Kokkos provides a script generate_makefile.bash which can generate a Makefile for building and installing the library as well as building and running the tests. Please run generate_makefile.bash --help to see options. Note that paths given to the script must be absolute paths, and the script must be run with the bash shell (the script will do this if it is run directly, i.e., as ./generate_makefile.bash).

Table 4.2: Variables for the Embedded Makefile

Variable Description
KOKKOS_PATH (IN) Path to the Kokkos root or install directory. One can either build against an existing install of Kokkos or use its source directly for an embedded build. In the former case the "Input variables" are set inside the embedded Makefile.kokkos and it is not valid to set them differently in the including Makefile.
CUDA_PATH (IN) Path to the Cuda toolkit root directory.
KOKKOS_DEVICES (IN) Execution and Memory Spaces that should be enabled.
OpenMP, Serial, Pthreads, Cuda
KOKKOS_ARCH (IN) The backend architecture to build for.

KNL, KNC, SNB, HSW, BDW, Kepler, Kepler30, Kepler35, Kepler37, Maxwell, Maxwell50, Pascal60, Pascal61, ARMv8, ARMv81, ARMv8-ThunderX, BGQ, Power7, Power8

(no particular architecture flags are set).
KOKKOS_USE_TPLS (IN) Enable optional third party libraries.
hwloc, librt, experimental_memkind
KOKKOS_OPTIONS (IN) Enable optional settings
KOKKOS_CUDA_OPTIONS (IN) Enable optional settings specific to CUDA.
force_uvm, use_ldg, rdc, enable_lambda
HWLOC_PATH (IN) Path to the hardware locality library if enabled.
KOKKOS_DEBUG (IN) Enable debugging.
yes, no
KOKKOS_CXX_STANDARD (IN) Set the C++ standard to be used.
KOKKOS_CPPFLAGS (OUT) Preprocessor flags (include directories and defines). Add this to applications compiler and preprocessor flags.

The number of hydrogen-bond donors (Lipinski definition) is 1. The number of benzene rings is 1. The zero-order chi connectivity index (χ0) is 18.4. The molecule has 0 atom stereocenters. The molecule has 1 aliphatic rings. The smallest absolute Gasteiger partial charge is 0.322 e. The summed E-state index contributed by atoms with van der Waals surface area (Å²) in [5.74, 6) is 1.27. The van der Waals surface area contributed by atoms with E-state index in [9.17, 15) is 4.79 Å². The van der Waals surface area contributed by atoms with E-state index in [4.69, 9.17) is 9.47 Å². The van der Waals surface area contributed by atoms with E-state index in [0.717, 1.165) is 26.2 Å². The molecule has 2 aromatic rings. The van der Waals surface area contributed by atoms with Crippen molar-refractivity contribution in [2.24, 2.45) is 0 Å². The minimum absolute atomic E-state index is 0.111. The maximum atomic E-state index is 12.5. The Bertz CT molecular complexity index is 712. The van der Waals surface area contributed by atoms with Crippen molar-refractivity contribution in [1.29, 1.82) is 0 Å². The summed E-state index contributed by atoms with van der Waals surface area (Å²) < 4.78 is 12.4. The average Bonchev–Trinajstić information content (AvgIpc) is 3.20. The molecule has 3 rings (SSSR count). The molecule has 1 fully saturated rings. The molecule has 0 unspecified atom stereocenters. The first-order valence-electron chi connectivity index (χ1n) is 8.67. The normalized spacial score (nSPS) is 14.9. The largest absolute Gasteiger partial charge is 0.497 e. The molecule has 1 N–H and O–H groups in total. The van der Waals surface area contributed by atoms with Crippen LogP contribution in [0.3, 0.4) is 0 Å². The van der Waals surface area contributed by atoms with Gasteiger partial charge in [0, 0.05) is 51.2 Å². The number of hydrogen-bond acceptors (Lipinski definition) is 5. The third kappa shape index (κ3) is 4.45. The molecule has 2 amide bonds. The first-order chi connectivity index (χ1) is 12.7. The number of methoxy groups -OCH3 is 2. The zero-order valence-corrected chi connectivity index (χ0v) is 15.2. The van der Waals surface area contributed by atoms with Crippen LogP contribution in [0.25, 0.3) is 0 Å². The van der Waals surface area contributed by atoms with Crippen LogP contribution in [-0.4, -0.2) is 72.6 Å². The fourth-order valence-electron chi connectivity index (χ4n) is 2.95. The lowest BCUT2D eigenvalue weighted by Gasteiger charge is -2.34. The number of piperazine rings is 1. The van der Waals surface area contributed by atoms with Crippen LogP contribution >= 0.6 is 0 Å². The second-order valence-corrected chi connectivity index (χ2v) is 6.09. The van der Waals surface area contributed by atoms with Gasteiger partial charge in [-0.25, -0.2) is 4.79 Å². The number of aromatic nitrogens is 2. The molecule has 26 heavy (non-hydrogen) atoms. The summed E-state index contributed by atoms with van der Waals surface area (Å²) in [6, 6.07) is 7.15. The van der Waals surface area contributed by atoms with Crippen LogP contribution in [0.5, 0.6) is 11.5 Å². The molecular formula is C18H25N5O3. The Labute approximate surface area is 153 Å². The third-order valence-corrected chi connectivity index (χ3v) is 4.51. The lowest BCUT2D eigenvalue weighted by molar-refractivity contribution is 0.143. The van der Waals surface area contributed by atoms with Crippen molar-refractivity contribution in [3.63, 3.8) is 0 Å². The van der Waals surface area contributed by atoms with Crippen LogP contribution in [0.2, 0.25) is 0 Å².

KOKKOS_CXXFLAGS (OUT) Compiler flags. Add this to the applications compiler flags.
KOKKOS_LDFLAGS (OUT) Linker flags. Add this to the applications linker flags.
KOKKOS LIBS (OUT) Libraries required by Kokkos. Add this to the link line after the linker flags.
KOKKOS_CPP_DEPENDS (OUT) Dependencies for compilation units which include any Kokkos header files.
Add this as a dependency to compilation targets including any Kokkos code.
KOKKOS_LINK_DEPENDS (OUT) Dependencies of an application linking in the Kokkos library. Add this to the dependency list of link targets.
CXXFLAGS (IN) User provided compiler flags which will be used to compile the Kokkos library.
CXX (IN) The compiler used to compile the Kokkos library.

4.3 Using Trilinos' CMake build system

The Trilinos project (see is an effort to develop algorithms and enabling technologies within an object-oriented software framework for the solution of large-scale, complex multiphysics engineering and scientific problems. Trilinos is organized into packages. Even though Kokkos is a stand-alone software project, Trilinos uses Kokkos extensively. Thus, Trilinos' source code includes Kokkos' source code, and builds Kokkos as part of its build process.

Trilinos' build system uses CMake. Thus, in order to build Kokkos as part of Trilinos, you must first install CMake (version 2.8.12 or newer; CMake 3.x works). To enable Kokkos when building Trilinos, set the CMake option Trilinos_ENABLE_Kokkos. Trilinos' build system lets packages express dependencies on other packages or external libraries. If you enable any Trilinos package (e.g., Tpetra) that has a required dependency on Kokkos, Trilinos will enable Kokkos automatically. Configuration macros are automatically inferred from Trilinos settings. For example, if the CMake option Trilinos_ENABLE_OpenMP is ON, Trilinos will define the macro KOKKOS_ENABLE_OPENMP. Trilinos' build system will autogenerate the previously mentioned KokkosCore_config.h file that contains those macros.

Trilinos' CMake build system utilizes Kokkos' build system to set compiler flags, compiler options, architectures, etc. CMake variables CMAKE_CXX_COMPILER, CMAKE_C_COMPILER, and CMAKE_FORTRAN_COMPILER are used to specify the compiler. To configure Trilinos for various archictures, with Kokkos enabled, the CMake variable KOKKOS_ARCH should be set to the appropriate architecture as specified in the Table 4.3.

Table 4.3: Architecture Variables

Variable Description
ARMv80 ARMv8.0 Compatible CPU
ARMv81 ARMv8.1 Compatible CPU
ARMv8-ThunderX ARMv8 Cavium ThunderX CPU